Beyond “Seclusionist” Japan: Evaluating the Free Afghans/Refugee Law Reform Campaign after September 11

Authors

  • Mai Kaneko Columbia University

DOI:

https://doi.org/10.25071/1920-7336.21298

Keywords:

Japan, Afghan refugees, asylum, refugee rights movement, activism, 9/11

Abstract

Following the events of September 11, Japan renewed its stance against terrorism and aggressively stepped up regulations against aliens including asylum seekers. Responding to the post-September 11 detention of Afghan asylum seekers, citizens of all walks of life joined forces. The Free Afghan Refugees movement not only succeeded in releasing detainees, but also broke new ground by pushing for reform of the Japanese asylum system for the first time in the twenty-one years since the Refugee Recognition Act was enacted. The success and propagation of their activism is a reflection of the maturity attained by the refugee rights movement in Japan, and the increased awareness among citizens about world issues. On an unprecedented scale, citizens are questioning the government’s efforts to maintain a homogeneous social order.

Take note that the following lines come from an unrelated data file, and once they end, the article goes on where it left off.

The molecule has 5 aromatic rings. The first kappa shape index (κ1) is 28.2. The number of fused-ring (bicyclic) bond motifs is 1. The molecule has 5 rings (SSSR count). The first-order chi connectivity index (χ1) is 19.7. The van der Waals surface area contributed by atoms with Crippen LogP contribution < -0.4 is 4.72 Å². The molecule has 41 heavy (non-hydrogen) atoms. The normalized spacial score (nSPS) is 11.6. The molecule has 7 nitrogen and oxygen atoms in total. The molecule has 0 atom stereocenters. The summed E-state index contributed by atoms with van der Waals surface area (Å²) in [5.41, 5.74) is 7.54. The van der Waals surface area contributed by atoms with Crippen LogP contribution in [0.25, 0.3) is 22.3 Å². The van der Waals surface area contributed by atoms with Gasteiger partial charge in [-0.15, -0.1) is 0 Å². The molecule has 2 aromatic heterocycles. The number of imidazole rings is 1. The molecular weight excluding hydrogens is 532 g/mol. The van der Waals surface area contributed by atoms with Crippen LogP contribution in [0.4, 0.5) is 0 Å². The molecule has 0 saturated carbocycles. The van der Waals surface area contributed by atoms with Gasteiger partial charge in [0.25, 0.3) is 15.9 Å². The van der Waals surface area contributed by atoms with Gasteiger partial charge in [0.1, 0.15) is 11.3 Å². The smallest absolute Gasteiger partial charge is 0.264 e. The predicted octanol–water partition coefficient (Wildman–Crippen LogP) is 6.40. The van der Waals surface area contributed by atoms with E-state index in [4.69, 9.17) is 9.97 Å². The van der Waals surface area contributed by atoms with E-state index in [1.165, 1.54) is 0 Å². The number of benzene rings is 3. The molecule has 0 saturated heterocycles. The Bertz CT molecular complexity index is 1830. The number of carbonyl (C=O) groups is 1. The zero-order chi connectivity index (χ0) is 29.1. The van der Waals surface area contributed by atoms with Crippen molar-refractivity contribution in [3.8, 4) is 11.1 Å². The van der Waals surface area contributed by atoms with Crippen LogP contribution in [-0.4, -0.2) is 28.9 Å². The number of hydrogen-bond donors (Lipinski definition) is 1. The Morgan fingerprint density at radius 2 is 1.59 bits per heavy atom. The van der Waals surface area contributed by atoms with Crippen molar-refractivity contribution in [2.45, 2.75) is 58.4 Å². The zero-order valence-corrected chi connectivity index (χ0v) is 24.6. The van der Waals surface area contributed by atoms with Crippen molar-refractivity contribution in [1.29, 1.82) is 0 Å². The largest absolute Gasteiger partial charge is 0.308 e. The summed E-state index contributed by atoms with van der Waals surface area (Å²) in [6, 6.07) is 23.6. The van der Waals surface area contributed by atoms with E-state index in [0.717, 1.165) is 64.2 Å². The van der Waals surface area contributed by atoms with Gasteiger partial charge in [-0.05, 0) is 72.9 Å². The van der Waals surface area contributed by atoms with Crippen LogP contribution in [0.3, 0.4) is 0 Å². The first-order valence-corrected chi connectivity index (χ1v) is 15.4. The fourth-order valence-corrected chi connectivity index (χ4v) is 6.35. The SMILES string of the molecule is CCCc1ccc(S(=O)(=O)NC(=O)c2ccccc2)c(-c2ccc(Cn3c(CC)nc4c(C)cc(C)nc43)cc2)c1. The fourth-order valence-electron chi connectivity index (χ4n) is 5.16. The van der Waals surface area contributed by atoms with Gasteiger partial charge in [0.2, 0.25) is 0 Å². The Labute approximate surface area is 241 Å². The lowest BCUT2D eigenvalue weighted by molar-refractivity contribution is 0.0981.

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Published

2003-05-01

How to Cite

Kaneko, M. (2003). Beyond “Seclusionist” Japan: Evaluating the Free Afghans/Refugee Law Reform Campaign after September 11. Refuge: Canada’s Journal on Refugees, 21(3), 34–44. https://doi.org/10.25071/1920-7336.21298

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